Lindsey Macmillan is Professor of Economics based in the Social Research Institute, and Director of the Centre for Education Policy and Equalising Opportunities.
What attracted you to take up your position at the UCL Institute of Education (IOE)?
I began my work at the IOE in 2012, when I was hired as a Lecturer in the (then named) Department of Quantitative Social Science. In October 2019 I was appointed as Director of a new research centre, the Centre for Education Policy and Equalising Opportunities.
This is a really exciting time, as we look to embark on a significant research programme, investigating where, how and why inequalities arise across the life course, and how education policy and wider practice might be improved to equalise opportunities for all.
What do you most enjoy about your position and why?
The most enjoyable thing about my new role is being able to work with enthusiastic, energetic early career researchers and other leading academics to create a new programme of research. We are a multi-disciplinary team, bringing different perspectives and methodological approaches together to answer important policy-focused questions. Having the autonomy to create something new in this space is a rare luxury in academia and I am grateful for the strong institutional backing that we have received.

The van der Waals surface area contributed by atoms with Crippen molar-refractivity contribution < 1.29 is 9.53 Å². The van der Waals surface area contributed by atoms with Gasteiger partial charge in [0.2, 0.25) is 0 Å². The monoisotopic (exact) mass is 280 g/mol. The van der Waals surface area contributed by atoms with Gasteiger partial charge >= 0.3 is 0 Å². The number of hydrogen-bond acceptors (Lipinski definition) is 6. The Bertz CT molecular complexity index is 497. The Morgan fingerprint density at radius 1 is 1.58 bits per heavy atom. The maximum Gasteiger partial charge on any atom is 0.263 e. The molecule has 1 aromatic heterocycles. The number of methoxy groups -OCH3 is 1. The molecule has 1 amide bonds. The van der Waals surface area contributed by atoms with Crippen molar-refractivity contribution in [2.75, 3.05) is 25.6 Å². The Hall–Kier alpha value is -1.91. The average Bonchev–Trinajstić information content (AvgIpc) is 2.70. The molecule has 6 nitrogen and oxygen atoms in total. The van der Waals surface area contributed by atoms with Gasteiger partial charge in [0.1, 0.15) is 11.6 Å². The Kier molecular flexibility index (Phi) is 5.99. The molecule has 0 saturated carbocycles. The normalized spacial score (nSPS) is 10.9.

What is the focus of your research and what benefits do you hope your discoveries and/or insights will bring?
My research is interested in how socio-economic status is passed from parents to children, and understanding how we might reduce structural barriers that restrict life chances of disadvantaged children.
My aim is that my research helps a wide range of stakeholders (including schools, school leaders, universities interested in widening participation and employers) to understand how they might improve policy and practice to equalise opportunities.
How has being in London or at UCL been of benefit to the work you do?
Being in London has been hugely important for building networks with policy-makers, third sector organisations, large employers and multiple other stakeholders. There is also an incredible network of academics across London, with international thought-leaders regularly flying in to give talks at different seminar series and events.
What would it surprise people to know about you?
I am a sports obsessive – I spend a lot of my spare time watching Manchester United, Scotland’s national teams, and Andy Murray.